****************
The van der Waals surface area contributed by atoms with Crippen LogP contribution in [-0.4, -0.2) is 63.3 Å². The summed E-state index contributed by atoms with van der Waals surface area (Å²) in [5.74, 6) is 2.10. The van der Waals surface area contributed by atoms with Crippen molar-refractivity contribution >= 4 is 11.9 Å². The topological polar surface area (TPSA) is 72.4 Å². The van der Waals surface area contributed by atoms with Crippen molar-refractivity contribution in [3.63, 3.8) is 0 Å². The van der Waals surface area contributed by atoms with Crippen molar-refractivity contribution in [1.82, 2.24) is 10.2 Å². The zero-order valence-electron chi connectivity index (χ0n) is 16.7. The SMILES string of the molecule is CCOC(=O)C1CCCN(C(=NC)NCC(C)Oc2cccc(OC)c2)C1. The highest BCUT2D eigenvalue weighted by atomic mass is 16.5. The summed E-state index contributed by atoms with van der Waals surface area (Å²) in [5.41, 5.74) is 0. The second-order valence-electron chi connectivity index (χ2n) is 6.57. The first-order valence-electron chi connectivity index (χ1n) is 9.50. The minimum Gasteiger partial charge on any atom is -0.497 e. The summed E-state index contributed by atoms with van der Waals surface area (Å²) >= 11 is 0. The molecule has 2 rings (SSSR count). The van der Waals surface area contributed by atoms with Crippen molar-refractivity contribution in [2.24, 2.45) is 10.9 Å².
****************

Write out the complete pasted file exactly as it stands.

The van der Waals surface area contributed by atoms with Crippen LogP contribution in [-0.4, -0.2) is 63.3 Å². The summed E-state index contributed by atoms with van der Waals surface area (Å²) in [5.74, 6) is 2.10. The van der Waals surface area contributed by atoms with Crippen molar-refractivity contribution >= 4 is 11.9 Å². The topological polar surface area (TPSA) is 72.4 Å². The van der Waals surface area contributed by atoms with Crippen molar-refractivity contribution in [3.63, 3.8) is 0 Å². The van der Waals surface area contributed by atoms with Crippen molar-refractivity contribution in [1.82, 2.24) is 10.2 Å². The zero-order valence-electron chi connectivity index (χ0n) is 16.7. The SMILES string of the molecule is CCOC(=O)C1CCCN(C(=NC)NCC(C)Oc2cccc(OC)c2)C1. The highest BCUT2D eigenvalue weighted by atomic mass is 16.5. The summed E-state index contributed by atoms with van der Waals surface area (Å²) in [5.41, 5.74) is 0. The second-order valence-electron chi connectivity index (χ2n) is 6.57. The first-order valence-electron chi connectivity index (χ1n) is 9.50. The minimum Gasteiger partial charge on any atom is -0.497 e. The summed E-state index contributed by atoms with van der Waals surface area (Å²) >= 11 is 0. The molecule has 2 rings (SSSR count). The van der Waals surface area contributed by atoms with Crippen molar-refractivity contribution in [2.24, 2.45) is 10.9 Å².